This article is presented by HP Australia
It's Art Month in Sydney, which means installations are popping up all over the city. Though few can claim to be quite as immersive as the HP Spectorium, a DIY music and art space where the audience can layer sounds and colourful projections at will, courtesy of New Zealand musician Race Banyon and Australian design duo Toby & Pete.
The Spectorium came to life at Art at Night Bar earlier in the month, inviting a crowd of art and music fans to control their own dance space collaboratively using three HP Spectre x360 touch screen laptops. Each interactive laptop screen had 12 individual "touch triggers", so multiple people could use it at once, curating the scattered music and light patterns which were projected onto the ceiling and walls surrounding them.
Designers Toby & Pete are pros at fusing visuals with music, having got their start creating Flume's signature onstage Infinity Prism. But this project was special in that they were allowing far more audience interaction than your standard concert performance.
"Music and art installations are usually just a big screen, and it usually only answers to one person—the artist," Pete explains to Creators. "But in this case we allowed the audience to play. And with the projections being right above their heads, that's something you don't usually get to do at a festival, especially at a height where people can reach the lights."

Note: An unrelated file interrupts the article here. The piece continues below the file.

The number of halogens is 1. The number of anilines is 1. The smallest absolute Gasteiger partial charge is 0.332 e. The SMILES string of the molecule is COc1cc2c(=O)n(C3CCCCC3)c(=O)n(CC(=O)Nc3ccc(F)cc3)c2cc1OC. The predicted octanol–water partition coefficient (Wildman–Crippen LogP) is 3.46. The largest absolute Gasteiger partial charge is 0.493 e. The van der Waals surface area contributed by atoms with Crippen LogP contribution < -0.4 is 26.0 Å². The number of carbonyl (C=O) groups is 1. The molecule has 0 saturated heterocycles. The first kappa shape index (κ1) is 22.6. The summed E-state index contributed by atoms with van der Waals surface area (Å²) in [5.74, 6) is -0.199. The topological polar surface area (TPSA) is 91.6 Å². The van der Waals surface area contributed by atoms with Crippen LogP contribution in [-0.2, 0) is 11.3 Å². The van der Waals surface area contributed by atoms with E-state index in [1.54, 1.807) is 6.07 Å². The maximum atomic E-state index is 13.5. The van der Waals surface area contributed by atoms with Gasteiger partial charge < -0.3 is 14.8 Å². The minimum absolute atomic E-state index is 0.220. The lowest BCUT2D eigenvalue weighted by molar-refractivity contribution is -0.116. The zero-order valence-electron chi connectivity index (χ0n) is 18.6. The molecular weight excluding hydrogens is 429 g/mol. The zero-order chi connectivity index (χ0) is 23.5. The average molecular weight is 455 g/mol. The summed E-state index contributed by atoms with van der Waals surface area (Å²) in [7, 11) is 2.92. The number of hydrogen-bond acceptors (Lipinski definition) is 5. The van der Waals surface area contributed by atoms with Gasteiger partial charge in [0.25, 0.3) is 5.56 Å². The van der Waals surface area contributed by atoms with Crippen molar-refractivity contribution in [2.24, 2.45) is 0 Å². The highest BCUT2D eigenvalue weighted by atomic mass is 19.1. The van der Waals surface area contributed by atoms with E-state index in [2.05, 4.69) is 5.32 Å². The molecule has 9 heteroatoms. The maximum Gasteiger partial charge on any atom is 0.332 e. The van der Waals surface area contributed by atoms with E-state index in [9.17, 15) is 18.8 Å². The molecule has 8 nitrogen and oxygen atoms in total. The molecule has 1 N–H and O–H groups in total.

The duo used three projectors raised to ceiling height, floating a massive screen above their audience to create an immersive 360-degree space. "This space itself was quite special," Toby says. "It's always an issue at festivals especially that you can't control the ambient lighting, and you have no control over the ceiling at most venues. We had control over the ceiling and there were no windows in this space, which is really very rare. So we jumped at the opportunity."
Members of the audience were able to create both unique sound and light performances with their fingers, with the aim of mixing and matching the two. "Depending on what you were doing with the laptops, you'd hear different music coming from Race Banyon," Toby explains. "Up to eighteen people could be interacting with it at one time, so anything could happen."
Of course, it's a little difficult for an artist to relinquish total control of their project to a bunch of strangers at a bar. Not everyone is a musician or projectionist—especially not after a few beers. So Toby & Pete worked with Race Banyon to make sure the environment would still sound and look incredible with any combination of people controlling the touch screens.
"We asked Race to supply us with six tracks that were all harmonious and all at the same BPM, so when the audio was overlaid it was still musical and not clashing—that was a really important step: getting all the sounds to work well together," Pete says. "It's a fine line between giving people control but also setting up the rules so it doesn't sound bad."
This article is presented by HP Australia. You can find out more here.